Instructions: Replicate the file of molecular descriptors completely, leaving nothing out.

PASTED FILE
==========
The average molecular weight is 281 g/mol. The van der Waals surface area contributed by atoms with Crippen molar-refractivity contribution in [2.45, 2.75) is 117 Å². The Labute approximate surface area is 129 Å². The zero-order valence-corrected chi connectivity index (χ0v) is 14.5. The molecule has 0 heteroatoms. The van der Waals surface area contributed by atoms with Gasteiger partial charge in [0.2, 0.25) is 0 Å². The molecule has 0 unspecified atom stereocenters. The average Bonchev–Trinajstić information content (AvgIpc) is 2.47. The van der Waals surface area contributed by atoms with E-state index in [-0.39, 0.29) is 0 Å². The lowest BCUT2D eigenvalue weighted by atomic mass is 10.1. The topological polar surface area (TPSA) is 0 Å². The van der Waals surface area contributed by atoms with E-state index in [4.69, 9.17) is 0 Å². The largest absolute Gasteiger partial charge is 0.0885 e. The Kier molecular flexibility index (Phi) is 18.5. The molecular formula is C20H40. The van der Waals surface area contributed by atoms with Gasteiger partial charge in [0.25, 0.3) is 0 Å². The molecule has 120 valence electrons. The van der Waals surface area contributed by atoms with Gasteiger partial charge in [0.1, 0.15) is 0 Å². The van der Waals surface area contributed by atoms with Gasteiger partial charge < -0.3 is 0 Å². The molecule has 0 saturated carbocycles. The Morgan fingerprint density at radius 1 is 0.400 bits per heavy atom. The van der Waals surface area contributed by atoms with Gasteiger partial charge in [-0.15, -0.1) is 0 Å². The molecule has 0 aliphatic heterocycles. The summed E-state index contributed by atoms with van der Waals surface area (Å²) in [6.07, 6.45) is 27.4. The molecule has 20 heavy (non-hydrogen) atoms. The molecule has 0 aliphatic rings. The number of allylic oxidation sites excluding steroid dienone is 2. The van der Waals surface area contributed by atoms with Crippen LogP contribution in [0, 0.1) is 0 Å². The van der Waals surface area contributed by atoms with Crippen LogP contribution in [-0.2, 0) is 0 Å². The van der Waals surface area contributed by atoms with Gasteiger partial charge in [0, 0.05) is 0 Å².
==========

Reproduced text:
The average molecular weight is 281 g/mol. The van der Waals surface area contributed by atoms with Crippen molar-refractivity contribution in [2.45, 2.75) is 117 Å². The Labute approximate surface area is 129 Å². The zero-order valence-corrected chi connectivity index (χ0v) is 14.5. The molecule has 0 heteroatoms. The van der Waals surface area contributed by atoms with Gasteiger partial charge in [0.2, 0.25) is 0 Å². The molecule has 0 unspecified atom stereocenters. The average Bonchev–Trinajstić information content (AvgIpc) is 2.47. The van der Waals surface area contributed by atoms with E-state index in [-0.39, 0.29) is 0 Å². The lowest BCUT2D eigenvalue weighted by atomic mass is 10.1. The topological polar surface area (TPSA) is 0 Å². The van der Waals surface area contributed by atoms with E-state index in [4.69, 9.17) is 0 Å². The largest absolute Gasteiger partial charge is 0.0885 e. The Kier molecular flexibility index (Phi) is 18.5. The molecular formula is C20H40. The van der Waals surface area contributed by atoms with Gasteiger partial charge in [0.25, 0.3) is 0 Å². The molecule has 120 valence electrons. The van der Waals surface area contributed by atoms with Gasteiger partial charge in [0.1, 0.15) is 0 Å². The van der Waals surface area contributed by atoms with Gasteiger partial charge < -0.3 is 0 Å². The molecule has 0 saturated carbocycles. The Morgan fingerprint density at radius 1 is 0.400 bits per heavy atom. The van der Waals surface area contributed by atoms with Gasteiger partial charge in [-0.15, -0.1) is 0 Å². The molecule has 0 aliphatic heterocycles. The summed E-state index contributed by atoms with van der Waals surface area (Å²) in [6.07, 6.45) is 27.4. The molecule has 20 heavy (non-hydrogen) atoms. The molecule has 0 aliphatic rings. The number of allylic oxidation sites excluding steroid dienone is 2. The van der Waals surface area contributed by atoms with Crippen LogP contribution in [0, 0.1) is 0 Å². The van der Waals surface area contributed by atoms with Crippen LogP contribution in [-0.2, 0) is 0 Å². The van der Waals surface area contributed by atoms with Gasteiger partial charge in [0, 0.05) is 0 Å².